Recognising and matching pre-writing shapes

Being able to visually recognise and match pre-writing shapes is an important step to being able to draw them. It is impossible to draw something that you don’t have a visual representation of. For example, could you draw a saola? My guess is that most people reading this article haven’t heard of a saola and therefore won’t know what to draw.

Recognising oblique lines

A common difficulty I have seen in children with additional needs is that they struggle to identify their oblique lines. So, they see | / and \ as the same shape. These children need more support to firstly understand that a straight line (|) is different to an oblique line (/ \). I often call them ‘straight man’ and ‘falling over man’ to make the distinction. Having them physically move their bodies into the positions can also help to reinforce this.

Next, they need to understand the visual difference between / and \. Typically, these children also need support to identify the difference between straight (+) and oblique (x) crosses too. It can be helpful to use matching sheets which the child has to find one or the other of the shapes. And, also puzzles which match the different shapes.

When teaching them to draw oblique lines, it is important that the child always starts that the top of the shape. This means that you can reinforce the direction of movement. If they change where they start (i.e. between top and bottom) it is more confusing for them to learn.

Copying pre-writing shapes

Once a child can imitate a shape, the next step is copying it. By copying, I mean they can look at a pre-drawn version of it and make their own, without any help from an adult. When copying, they need to have an understanding of how to plan their movements. This is much more difficult for children with dyspraxia.

Sources:

https://childdevelopment.com.au/areas-of-concern/writing/writing-readiness-pre-writing-skills/
https://www.weareteachers.com/pre-writing-activities-for-preschoolers/
https://www.griffinot.com/pre-writing-shapes-what-are-they-and-how-to-teach-them/

How to Be Successful in School: 40 Practical Tips for Students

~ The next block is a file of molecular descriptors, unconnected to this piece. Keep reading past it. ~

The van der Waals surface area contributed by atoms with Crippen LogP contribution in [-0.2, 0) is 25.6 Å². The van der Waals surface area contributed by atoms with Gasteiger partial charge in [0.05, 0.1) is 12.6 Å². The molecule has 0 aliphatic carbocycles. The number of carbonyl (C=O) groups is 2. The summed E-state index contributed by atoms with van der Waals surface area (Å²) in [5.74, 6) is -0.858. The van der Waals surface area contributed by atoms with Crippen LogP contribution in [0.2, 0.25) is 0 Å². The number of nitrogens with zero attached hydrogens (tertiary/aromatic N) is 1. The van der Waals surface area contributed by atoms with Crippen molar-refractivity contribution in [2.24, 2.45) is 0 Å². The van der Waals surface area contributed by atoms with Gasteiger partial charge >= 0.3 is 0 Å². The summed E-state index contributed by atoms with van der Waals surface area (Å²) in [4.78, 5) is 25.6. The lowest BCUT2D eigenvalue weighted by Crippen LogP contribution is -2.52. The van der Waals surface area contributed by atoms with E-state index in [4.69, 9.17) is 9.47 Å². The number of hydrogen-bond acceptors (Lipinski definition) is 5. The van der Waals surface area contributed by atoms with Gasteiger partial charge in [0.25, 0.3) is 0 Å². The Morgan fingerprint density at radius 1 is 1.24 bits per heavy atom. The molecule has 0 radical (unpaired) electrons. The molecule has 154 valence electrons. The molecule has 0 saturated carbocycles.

People who read literature also have an edge when it comes to interpersonal skills. Aside from the fact that reading will give you something to talk about in conversations with other people, studies have shown that people who read have more emotional intelligence than those who don’t.

Bonus Mindmaps

How to Become a SMARTER Person: 18 Habits to Be More Intelligent

There might be affiliate links on this page, which means we get a small commission of anything you buy. As an Amazon Associate we earn from qualifying purchases. Please do your own research before making any online purchase.

Many people are under the general misconception that intelligence is a fixed value that’s set when they are young, and that it has no chance of changing as they grow older.

Research shows that improving our intelligence is possible at any age. The things we do and our outlook in life, such as possessing a growth mindset as opposed to a fixed mindset, can contribute greatly to improving our cognitive abilities.

There are simple habits that you can apply in your daily life that can help make you smarter. In today’s post, we feature 18 habits that are guaranteed to make you smarter.

Be consistent about your study time

Many students share with me that their mindset toward studying is that they’ll “study hard”. This might sound good, but it actually means that they don’t have a specific objective or plan.

They’re interested in attaining success at school and getting good grades, but they’re not clear about what positive actions they’re going to take in particular.